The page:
Transactional analysis, commonly known as “TA” to its adherents, is an integrative approach to the theory of psychology and psychotherapy. It is described as integrative because it has elements of psychoanalytic, humanist and cognitive approaches.
TA was developed by Canadian-born US psychiatrist Eric Berne during the late 1950s. TA is designed to increase the communication effectiveness of individuals: just as we can make a financial transaction, TA examines the social transactions we make with one another on a daily basis.The concepts are a combination of Rogerian and Freudian personality theories.
The main goals of Transactional Analysis as a framework are to learn to analyse our relationships with one another in terms of TA and to develop our ability to engage in straight, effective communication with one another on a daily basis.
The Ego State Model
As a theory of personality, TA describes how people are structured psychologically. It uses what is perhaps its best known model, the ego-state (Parent-Adult-Child) model to do this. This same model helps explain how people function and express their personality in their behaviour. At any one time we are in one of three possible emotional states: adult, parent or child. If we become aware of our feelings, then we have a choice of which state to be in. Without this awareness, we automatically occupy the state that we have learned from the traditional behaviour patterns in our families.
The natural child state contains all the basic, raw emotions that we feel: anger, fear, sadness, fun, affection, love. These in turn produce basic behaviours; eg tantrums, rebellion, tears, hugs, laughter.
The adapted child state contains all the behaviours or defence mechanisms we had to learn as children in order to survive, behaviours that resulted from our natural child’s needs not being met. These behaviours include: trying to please, apologising, being dependent, passive anger (sulking, delaying, withdrawing, being bored).
The parent state contains all the rules, values and morals we learned from our parents.
The critical parent state has all the negative, judgemental, severe behaviours: giving moral lectures, being dominant, telling what to do, not allowing freedom.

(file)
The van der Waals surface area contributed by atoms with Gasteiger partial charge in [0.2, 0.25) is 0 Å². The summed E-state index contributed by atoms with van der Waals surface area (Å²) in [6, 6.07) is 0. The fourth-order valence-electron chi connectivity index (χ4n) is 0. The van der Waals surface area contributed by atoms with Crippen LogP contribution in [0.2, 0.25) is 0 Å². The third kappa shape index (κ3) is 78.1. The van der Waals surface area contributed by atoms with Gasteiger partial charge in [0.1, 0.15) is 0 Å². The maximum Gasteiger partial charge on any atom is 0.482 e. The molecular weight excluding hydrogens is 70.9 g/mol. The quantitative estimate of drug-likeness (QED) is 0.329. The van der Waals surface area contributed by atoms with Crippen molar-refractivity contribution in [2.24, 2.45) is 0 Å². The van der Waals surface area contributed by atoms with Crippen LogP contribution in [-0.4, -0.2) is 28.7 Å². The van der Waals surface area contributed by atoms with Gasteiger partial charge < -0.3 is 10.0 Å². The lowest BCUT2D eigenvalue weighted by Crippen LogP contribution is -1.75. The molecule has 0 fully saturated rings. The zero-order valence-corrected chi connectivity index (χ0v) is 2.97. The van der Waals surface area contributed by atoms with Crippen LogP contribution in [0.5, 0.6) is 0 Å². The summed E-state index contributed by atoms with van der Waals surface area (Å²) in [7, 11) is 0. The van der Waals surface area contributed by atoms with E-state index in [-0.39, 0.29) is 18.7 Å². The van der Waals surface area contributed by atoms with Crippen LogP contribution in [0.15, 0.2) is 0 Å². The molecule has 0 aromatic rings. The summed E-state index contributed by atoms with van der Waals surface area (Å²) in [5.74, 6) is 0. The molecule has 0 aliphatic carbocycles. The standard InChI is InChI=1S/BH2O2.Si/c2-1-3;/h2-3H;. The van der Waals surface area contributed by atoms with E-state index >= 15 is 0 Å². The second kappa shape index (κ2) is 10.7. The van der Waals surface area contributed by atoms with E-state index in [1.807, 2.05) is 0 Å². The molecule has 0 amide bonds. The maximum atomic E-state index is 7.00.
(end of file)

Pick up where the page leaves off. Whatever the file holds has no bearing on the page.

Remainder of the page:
The supportive parent state has all the positive parental behaviours: comforting, supporting, holding, making supportive suggestions.
This is the state that is not ruled by emotion; it is rational and logical, working with the facts. This is the best state in which to plan, consider, decide and act. It is also the only state in which we can learn something new about ourselves. (That is why no-one ever changes their mind during an argument.) We have to be in an adult state to listen effectively to another person’s point of view; to consider new facts; to evaluate our behaviour.
We unconsciously choose our feelings: no-one makes us feel anything. Once we consciously consider our feelings, we can make a conscious choice: to act on them or not. To move into adult state from the parent or child position, we have to recognise our emotional state in the first place and then, using rational thought, make a conscious decision to change.
The OK-not OK Matrix
Eric Berne initiated the principle within Transactional Analysis that we are all born ‘OK’ — in other words good and worthy. Frank Ernst developed these into the OK matrix, (also known as the ‘OK Corral’ after the famous 1881 Tombstone shootout between the Earps and the Clantons). These are also known as ‘life positions’.
I’m not OK – You’re OK
When I think I’m not OK but you are OK, then I am putting myself in an inferior position with respect to you.This position may come from being belittled as a child, perhaps from dominant parents or maybe careless teachers or bullying peers. People in this position have a particularly low self-esteem and will put others before them. They may thus has a strong ‘Please Others’ driver.
I’m OK – You’re not OK
People in this position feel themselves superior in some way to others, who are seen as inferior and not OK. As a result, they may be contemptuous and quick to anger. Their talk about others will be smug and supercilious, contrasting their own relative perfection with the limitation of others.This position is a trap into which many managers, parents and others in authority fall, assuming that their given position makes them better and, by implication, others are not OK.
I’m OK – You’re OK
When I consider myself OK and also frame others as OK, then there is no position for me or you to be inferior or superior.This is, in many ways, the ideal position. Here, the person is comfortable with other people and with themself. They are confident, happy and get on with other people even when there are points of disagreement.
I’m not OK – You’re not OK
This is a relatively rare position, but perhaps occurs where people unsuccessfully try to project their bad objects onto others. As a result, they remain feeling bad whilst also perceive others as bad.This position could also be a result of relationships with dominant others where the other people are viewed with a sense of betrayal and retribution. This may later get generalized from the bullies to all others people.
More information and further reading
For more information on some of the TA theories, and lots of other models, take a look at:
- This Transactional Analysis Overview goes through the Ego states Model, the “Drama triangle” and the “OK Corral”
- The International Transactional Analysis Association
- “Businessballs.com”: a brilliant free site with overviews of all sorts of theories and models
- Eric Berne and the history and description of TA